Toward the end of week two I created a poster with each sign on it and asked everyone to add the sign association they were most proud of to it. Hang the poster where the staff can read everyone’s findings. The most important thing we learned from our 40 Days of Wine project was that the staff really enjoyed seeing what their peers wrote. Having a space somewhere, where everyone can share their thoughts or creativity on a subject evens the playing field of the team and strengthens it at the same time. 

Wednesday, February 29, 2012

40 Days of Writing Project—Day 8

With a full week under our belt of writing about wine every day,  I think I can safely say we are finally comfortable and enjoying the process.  Or, to put it another way, after a week of shifting up through our wine-writing gears, we are on cruise control. Weʼve made it over the hurdle of nervous laughs and “I canʼt write a poem” comments to what Iʼm currently hearing—“Did you read my poem?!”
Our parameters for the 40 Day Writing Project are different than most of those participating. We have a group of nine different people—mothers, nursing students, artists, musicians, yogis and mathematicians—and I asked them to write about wine for, at the most, 15 minutes a day before their other job of restaurant server absorbed all their concentration for the next 4-5 hours of their night. I thought the fruit of our labor would be just words on a page; but, from what Iʼve seen over the past week, our reward has been building an even stronger team than we had before. The creative process has brought out a supportiveness in those comfortable expressing themselves with the written word; and that enthusiasm has spread to those of us normally less eager to put pen to paper. Iʼve enjoyed watching acrostics shared and written in multiple languages, seeing the contagious proud smiles, hearing the laughter from the written collaborations, and watching the creativity spread, even engaging our guests and wine representatives, inspiring them to get involved in the process too.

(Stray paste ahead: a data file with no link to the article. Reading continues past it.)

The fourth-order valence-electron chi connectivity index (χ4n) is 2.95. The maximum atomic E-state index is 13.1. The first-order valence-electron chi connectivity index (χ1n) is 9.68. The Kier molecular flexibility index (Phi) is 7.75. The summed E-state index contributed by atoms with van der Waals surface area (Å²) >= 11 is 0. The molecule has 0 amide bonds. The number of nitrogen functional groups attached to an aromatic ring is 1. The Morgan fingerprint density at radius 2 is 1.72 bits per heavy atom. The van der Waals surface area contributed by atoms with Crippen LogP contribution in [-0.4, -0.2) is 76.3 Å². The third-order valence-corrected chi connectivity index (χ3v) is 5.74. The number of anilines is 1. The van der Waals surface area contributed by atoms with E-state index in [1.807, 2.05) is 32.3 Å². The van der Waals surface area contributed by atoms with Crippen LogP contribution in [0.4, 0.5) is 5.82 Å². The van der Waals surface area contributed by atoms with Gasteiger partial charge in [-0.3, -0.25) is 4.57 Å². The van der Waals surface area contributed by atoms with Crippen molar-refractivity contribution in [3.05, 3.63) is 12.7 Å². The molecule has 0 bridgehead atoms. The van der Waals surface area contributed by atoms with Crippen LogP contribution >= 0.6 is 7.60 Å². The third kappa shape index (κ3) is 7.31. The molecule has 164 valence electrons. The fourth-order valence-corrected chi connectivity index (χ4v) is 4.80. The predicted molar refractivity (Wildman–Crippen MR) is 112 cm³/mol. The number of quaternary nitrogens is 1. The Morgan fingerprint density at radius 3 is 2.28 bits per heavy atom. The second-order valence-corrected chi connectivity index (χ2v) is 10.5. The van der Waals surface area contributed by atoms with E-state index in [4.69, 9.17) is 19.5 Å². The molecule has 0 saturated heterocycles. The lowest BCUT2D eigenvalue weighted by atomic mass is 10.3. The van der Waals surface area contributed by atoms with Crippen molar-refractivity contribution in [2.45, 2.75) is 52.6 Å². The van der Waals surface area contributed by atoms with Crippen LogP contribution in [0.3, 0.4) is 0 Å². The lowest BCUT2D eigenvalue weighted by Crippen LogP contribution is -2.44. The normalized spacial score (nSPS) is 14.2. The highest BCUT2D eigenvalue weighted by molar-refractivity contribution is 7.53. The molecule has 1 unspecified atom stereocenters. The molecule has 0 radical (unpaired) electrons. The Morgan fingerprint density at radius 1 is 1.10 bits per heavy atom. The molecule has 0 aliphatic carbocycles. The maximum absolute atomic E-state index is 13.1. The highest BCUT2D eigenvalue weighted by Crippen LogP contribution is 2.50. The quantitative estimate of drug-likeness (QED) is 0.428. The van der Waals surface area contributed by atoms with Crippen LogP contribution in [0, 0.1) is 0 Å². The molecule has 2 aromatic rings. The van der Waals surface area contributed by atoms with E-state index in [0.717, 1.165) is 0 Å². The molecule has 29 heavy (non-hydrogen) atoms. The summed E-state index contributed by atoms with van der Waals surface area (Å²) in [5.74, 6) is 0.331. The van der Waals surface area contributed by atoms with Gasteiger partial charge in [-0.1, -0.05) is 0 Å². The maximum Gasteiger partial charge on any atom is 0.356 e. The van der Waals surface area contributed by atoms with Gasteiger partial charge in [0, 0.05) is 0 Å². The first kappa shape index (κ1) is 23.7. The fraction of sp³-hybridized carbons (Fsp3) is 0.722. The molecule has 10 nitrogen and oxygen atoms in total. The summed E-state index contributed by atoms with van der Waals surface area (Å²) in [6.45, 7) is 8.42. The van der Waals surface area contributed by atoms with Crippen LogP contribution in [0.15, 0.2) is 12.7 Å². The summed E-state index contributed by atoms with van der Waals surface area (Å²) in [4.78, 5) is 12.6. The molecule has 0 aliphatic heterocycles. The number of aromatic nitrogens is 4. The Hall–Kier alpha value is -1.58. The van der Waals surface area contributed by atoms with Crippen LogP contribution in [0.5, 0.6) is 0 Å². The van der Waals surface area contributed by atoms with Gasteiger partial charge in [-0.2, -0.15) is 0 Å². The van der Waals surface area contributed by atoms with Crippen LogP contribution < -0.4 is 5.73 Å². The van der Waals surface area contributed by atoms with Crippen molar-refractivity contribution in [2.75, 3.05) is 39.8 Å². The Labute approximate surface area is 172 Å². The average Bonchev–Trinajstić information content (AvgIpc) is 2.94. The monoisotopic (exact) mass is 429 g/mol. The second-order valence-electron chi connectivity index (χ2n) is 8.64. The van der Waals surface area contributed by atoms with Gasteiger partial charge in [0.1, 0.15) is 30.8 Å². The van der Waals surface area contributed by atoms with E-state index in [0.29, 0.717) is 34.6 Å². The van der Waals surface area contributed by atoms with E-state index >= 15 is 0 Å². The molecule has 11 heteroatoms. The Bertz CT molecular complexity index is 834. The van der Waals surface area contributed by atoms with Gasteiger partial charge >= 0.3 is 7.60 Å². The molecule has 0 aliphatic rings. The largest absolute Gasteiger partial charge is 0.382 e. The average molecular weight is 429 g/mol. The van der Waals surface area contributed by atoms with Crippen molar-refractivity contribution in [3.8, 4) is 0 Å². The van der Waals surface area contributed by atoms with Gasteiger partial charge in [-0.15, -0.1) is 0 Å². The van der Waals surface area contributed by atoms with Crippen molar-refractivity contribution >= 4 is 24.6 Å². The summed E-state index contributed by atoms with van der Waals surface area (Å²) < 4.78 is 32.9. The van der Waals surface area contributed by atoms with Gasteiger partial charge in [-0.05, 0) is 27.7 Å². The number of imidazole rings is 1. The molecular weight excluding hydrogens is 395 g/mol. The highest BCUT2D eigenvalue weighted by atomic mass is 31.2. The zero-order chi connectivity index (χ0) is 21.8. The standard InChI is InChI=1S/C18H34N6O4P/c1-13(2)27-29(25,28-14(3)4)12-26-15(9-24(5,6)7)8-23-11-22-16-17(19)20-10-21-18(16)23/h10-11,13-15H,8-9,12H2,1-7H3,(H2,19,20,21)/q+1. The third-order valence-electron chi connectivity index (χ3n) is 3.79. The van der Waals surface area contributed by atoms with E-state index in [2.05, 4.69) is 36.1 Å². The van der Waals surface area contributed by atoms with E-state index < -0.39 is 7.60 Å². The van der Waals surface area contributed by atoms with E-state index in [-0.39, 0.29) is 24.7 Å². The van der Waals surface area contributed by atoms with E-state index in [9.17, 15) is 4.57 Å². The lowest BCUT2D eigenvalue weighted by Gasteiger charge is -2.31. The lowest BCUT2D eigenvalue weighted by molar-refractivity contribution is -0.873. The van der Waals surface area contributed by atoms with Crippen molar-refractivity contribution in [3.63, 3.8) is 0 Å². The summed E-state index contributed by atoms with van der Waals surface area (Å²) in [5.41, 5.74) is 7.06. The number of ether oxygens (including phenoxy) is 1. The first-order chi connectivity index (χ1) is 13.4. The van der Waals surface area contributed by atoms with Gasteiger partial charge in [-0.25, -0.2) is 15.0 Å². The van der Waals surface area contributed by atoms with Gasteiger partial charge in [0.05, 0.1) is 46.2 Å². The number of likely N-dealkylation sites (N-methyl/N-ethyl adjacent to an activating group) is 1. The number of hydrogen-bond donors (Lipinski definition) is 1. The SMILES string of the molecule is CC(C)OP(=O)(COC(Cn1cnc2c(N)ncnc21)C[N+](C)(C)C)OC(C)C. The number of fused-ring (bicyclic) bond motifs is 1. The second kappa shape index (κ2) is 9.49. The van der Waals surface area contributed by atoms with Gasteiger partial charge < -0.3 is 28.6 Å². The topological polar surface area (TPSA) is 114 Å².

I received a phone call from the restaurant late one night last week, and my usual panic when I see my work number on caller ID that late at night was quickly subsided when I realized it was just my staff who wanted to share what they had written that night.They were too eager to wait for me to read their rap about a favorite Burgundy producer the
next day.
Did I ever think going into this process that I would be serenaded to a Snoop Dog song on my night off? That was certainly the furthest thought on my mind. Will I always remember that night and laugh out loud when doing so? It would be hard not to! At only eight days into this project Iʼm starting to realize although this process probably wonʼt garner us writing prizes, and the majority of what we have written wonʼt see the light of day, our memories of this process are priceless and will remain with us much longer than what we wrote on those pieces of paper. This process was simply meant to break the monotony of studying wine and in one weekʼs time itʼs given us so much more. I think the fond memories of what we create in the next 32 days will far exceed the value of what we will have learned and above all I think we are all truly looking forward to the experience.

Wednesday, February 22, 2012

40 Days of Wine Writing

We were inspired by a recent Dirty South blog post to accept a writing challenge, “to write each day for 40 days,” and join the 40 Days of Writing project.  As it happens the Pebble Beach Food & Wine event is a little over forty days from now, making this a time when we would normally hunker down to an intense study of wine.  Adopting this project as a means to study for the event affords a more creative, collaborative opportunity to work together to explore and understand wine.  Some of us like to write more than others; some prefer to talk, some to read, some just to taste.  We’re hoping this project combines everyone’s strengths and levels the playing field, allowing us to start and finish each others’ sentences.